QUEER VOICES
12/03/2017 12:15 pm ET

9 NFL Players To Wear Special Cleats Raising Awareness Of Bullying

Shoes will be on display at this week’s games to highlight cause important to LGBT people.

This article originally appeared on Outsports

The NFL’s My Cleats My Clause campaign this weekend allows players to wear personalized cleats that promote a cause they are passionate about. For nine players, that cause is preventing bullying.

It’s powerful that nine men playing our most macho of games see this as an issue, and some of them were themselves bullied. Bullying is a problem for kids, especially those who are LGBT or suspected of being such. Being bullied can sometimes lead to those bullied taking their lives.

The anti-bullying message was the only link to LGBT issues I could find in sorting through the hundreds of causes listed by players from each of the 32 teams.

The vast majority deal with cancer or other diseases, general support programs for youth or veterans outreach. (And then there’s Patriots tight end Rob Gronkowski, who can’t wear special cleats because he forgot to turn in the paperwork on time.)

I suspect that LGBT rights might be seen as “too political” by some, or else it’s not an issue especially dear to any one player’s heart. There are few players wearing cleats that support any sort of political cause. Los Angeles Chargers backup quarterback Kellen Clemens is supporting the anti-abortion National Right to Life organization. At least one player is wearing cleats supporting Colin Kaepernick, the former 49ers quarterback who sparked the movement to protest during the national anthem last year.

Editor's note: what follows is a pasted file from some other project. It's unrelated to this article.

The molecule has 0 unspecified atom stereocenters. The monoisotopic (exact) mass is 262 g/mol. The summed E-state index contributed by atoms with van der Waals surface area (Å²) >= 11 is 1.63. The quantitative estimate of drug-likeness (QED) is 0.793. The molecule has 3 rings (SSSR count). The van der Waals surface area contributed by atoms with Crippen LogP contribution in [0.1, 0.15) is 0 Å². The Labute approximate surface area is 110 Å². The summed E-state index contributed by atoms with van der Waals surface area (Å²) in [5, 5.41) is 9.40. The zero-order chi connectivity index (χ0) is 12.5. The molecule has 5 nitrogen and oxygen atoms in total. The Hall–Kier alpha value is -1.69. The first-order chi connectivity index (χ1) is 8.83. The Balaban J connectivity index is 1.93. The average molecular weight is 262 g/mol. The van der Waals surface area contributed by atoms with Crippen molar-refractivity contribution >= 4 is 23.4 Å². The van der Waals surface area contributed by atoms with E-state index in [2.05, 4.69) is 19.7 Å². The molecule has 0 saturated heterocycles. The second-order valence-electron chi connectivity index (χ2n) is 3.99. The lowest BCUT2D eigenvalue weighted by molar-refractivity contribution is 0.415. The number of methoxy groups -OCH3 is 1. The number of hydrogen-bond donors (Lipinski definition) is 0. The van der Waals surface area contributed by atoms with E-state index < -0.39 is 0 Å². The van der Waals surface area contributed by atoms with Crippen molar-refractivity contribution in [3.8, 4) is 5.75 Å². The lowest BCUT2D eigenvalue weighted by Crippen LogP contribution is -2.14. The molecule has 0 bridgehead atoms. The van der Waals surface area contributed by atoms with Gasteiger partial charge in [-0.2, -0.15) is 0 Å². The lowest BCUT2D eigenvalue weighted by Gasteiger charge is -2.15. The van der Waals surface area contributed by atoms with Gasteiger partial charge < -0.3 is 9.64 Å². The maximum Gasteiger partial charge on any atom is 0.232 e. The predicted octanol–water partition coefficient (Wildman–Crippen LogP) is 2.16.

Here are the nine players whose cleats promote an anti-bullying message:

Photo by Christian Petersen/Getty Images

“I want to give a voice to the kids that are affected by bullying. My advice: Be nice, you never know what someone is going through.”

Carlos DunlapCincinnati Bengals defensive lineman

Photo by Cindy Ord/Getty Images for Thuzio

His Bully Free Zone is inspired by the story of 8-year-old Gabriel Taye of Cincinnati, who killed himself after being viciously bullied. “You should never have to feel like you have to stand up to the bully alone,” Dunlap said.

Photo by Rich Polk/Getty Images for Rolling Stone

His cause Boo2bullying “empowers me to strive for change. I have family who have been affected by by bullying. I want people who are bullied to know that you are and will always be loved.”

Tyrone CrawfordDallas Cowboys defensive lineman

Matthew Emmons-USA TODAY Sports

“Growing up, I was bullied and was the bully at times. I know the effects it has on children and I want to change that culture.”

Mike DanielsGreen Bay Packers defensive lineman

Jim Matthews-USA TODAY NETWORK

“I was bullied when I was a child. I want to let kids affected know to never let anyone hinder you from being who and what you want to be.”

Kirby Lee-USA TODAY Sports

“I got involved to help prevent bullying in the youth. I want to give a voice to some kids that struggle.”

Kerry WynnNew York Giants defensive lineman

William Hauser-USA TODAY Sports

“I have seen plenty of bullying in my life and often no one steps in to help. So I hope I can raise awareness for the importance of anti-bullying.”

Isaiah J Downing-USA TODAY Sports

“When I was younger, I was bullied because of my race. I want to make sure that kids can grow up, have fun, and not be concerned about getting teased or bullied.” His cause is Stomp Out Bullying

Jim Brown-USA TODAY Sports

Walsh’s cleats support The Bully Project, which notes: “In a nationwide survey, children feared anti-gay harassment more than any other kind of name-calling.”

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